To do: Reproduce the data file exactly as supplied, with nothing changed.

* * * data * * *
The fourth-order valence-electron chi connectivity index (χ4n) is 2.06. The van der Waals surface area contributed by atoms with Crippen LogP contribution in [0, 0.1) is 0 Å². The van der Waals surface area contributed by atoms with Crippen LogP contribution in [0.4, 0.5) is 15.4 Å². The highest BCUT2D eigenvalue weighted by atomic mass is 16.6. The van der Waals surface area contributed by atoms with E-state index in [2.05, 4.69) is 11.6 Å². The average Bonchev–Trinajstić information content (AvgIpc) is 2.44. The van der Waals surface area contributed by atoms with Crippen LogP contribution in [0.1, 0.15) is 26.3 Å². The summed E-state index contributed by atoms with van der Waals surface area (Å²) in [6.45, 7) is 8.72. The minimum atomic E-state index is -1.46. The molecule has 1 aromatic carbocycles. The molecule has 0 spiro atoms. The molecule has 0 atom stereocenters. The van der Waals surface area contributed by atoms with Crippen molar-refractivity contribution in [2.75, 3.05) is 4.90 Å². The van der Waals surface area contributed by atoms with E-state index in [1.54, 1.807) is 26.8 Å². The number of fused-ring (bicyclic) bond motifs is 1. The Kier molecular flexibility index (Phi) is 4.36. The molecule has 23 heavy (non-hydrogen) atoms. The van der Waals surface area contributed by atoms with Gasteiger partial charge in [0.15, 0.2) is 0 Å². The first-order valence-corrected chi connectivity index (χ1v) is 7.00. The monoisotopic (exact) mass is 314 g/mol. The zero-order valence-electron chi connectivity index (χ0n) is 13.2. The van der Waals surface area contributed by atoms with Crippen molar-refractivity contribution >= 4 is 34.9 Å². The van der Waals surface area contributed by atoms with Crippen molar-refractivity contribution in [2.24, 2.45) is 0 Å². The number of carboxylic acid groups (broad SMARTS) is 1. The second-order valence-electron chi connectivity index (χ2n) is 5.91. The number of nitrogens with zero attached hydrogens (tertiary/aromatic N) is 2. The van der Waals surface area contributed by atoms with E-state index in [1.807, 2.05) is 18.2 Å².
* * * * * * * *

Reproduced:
The fourth-order valence-electron chi connectivity index (χ4n) is 2.06. The van der Waals surface area contributed by atoms with Crippen LogP contribution in [0, 0.1) is 0 Å². The van der Waals surface area contributed by atoms with Crippen LogP contribution in [0.4, 0.5) is 15.4 Å². The highest BCUT2D eigenvalue weighted by atomic mass is 16.6. The van der Waals surface area contributed by atoms with E-state index in [2.05, 4.69) is 11.6 Å². The average Bonchev–Trinajstić information content (AvgIpc) is 2.44. The van der Waals surface area contributed by atoms with Crippen LogP contribution in [0.1, 0.15) is 26.3 Å². The summed E-state index contributed by atoms with van der Waals surface area (Å²) in [6.45, 7) is 8.72. The minimum atomic E-state index is -1.46. The molecule has 1 aromatic carbocycles. The molecule has 0 spiro atoms. The molecule has 0 atom stereocenters. The van der Waals surface area contributed by atoms with Crippen molar-refractivity contribution in [2.75, 3.05) is 4.90 Å². The van der Waals surface area contributed by atoms with E-state index in [1.54, 1.807) is 26.8 Å². The number of fused-ring (bicyclic) bond motifs is 1. The Kier molecular flexibility index (Phi) is 4.36. The molecule has 23 heavy (non-hydrogen) atoms. The van der Waals surface area contributed by atoms with Gasteiger partial charge in [0.15, 0.2) is 0 Å². The first-order valence-corrected chi connectivity index (χ1v) is 7.00. The monoisotopic (exact) mass is 314 g/mol. The zero-order valence-electron chi connectivity index (χ0n) is 13.2. The van der Waals surface area contributed by atoms with Crippen molar-refractivity contribution >= 4 is 34.9 Å². The van der Waals surface area contributed by atoms with Crippen molar-refractivity contribution in [2.24, 2.45) is 0 Å². The number of carboxylic acid groups (broad SMARTS) is 1. The second-order valence-electron chi connectivity index (χ2n) is 5.91. The number of nitrogens with zero attached hydrogens (tertiary/aromatic N) is 2. The van der Waals surface area contributed by atoms with E-state index in [1.807, 2.05) is 18.2 Å².